Still not sure? Any of these movies will satisfy your car chase cravings, check out each and every one of them:

Ronin (the cafe bit - fuck me! Please read the above excellent writeup for more on this film)
The Bourne Identity (2002) - a solid, thumpingly good chase featuring real cars, real speeds, and bloody good driving
Vanishing Point
Live And Let Die (speedboat chase)
Most other Bond movies (particularly Goldeneye, The Man With The Golden Gun, and The World Is Not Enough, the opening ski chase in The Spy Who Loved Me)
The Terminator and Terminator 2 (all of the chases)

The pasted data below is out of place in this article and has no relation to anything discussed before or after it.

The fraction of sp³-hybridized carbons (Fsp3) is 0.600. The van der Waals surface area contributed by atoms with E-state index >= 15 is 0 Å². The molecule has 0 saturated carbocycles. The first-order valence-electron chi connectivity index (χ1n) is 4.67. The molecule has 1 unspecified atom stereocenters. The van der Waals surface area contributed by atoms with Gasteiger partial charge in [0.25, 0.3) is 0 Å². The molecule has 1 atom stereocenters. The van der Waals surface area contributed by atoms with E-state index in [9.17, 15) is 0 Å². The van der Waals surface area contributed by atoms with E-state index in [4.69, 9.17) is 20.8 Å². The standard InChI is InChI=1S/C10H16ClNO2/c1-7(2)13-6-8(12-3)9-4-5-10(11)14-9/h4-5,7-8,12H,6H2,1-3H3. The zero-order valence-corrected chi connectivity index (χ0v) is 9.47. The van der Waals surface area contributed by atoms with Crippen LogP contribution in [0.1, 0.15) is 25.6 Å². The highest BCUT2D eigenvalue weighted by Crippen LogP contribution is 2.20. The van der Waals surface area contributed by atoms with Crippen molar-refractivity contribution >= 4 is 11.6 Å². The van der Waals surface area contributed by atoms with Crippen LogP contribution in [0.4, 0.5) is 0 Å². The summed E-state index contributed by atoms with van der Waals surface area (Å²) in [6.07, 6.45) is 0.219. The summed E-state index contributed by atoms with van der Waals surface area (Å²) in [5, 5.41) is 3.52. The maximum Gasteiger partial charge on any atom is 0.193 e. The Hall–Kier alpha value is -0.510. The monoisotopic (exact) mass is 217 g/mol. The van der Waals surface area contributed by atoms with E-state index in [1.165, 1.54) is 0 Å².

The French Connection
Mad Max 2
The Rock
Raiders Of The Lost Ark
Taxi and Taxi 2
The Peacemaker (surprisingly good film, this isn't so much a car chase as a fist fight using cars, but by christ it kicks ass)
The Driver
To Live and Die in LA
The Hidden (watch the opening 5 minutes, and prepare to be gobsmacked)
The Italian Job
Ben Hur (still stands up today, the chariot race is painful to watch, particularly due to the persistent rumours of the deaths of stuntmen on the shoot - once, when asked if anyone really died during the making, Charlton Heston winked, and said "Y'know, even back then, we knew how to promote a movie...")
Tron (the lightcycles chase)
Return of the Jedi (the speeder bikes)
Toy Story (the final chase with the car and the dog and the truck, purely for the moment where it cuts to the inside of the car, as the baby notices the chaos in the wing mirror)
Operation Condor
Police Story
Oh, go on then. Watch Bullitt if you must, not for the car chase, but because Steve McQueen is just one of the coolest guys on the screen.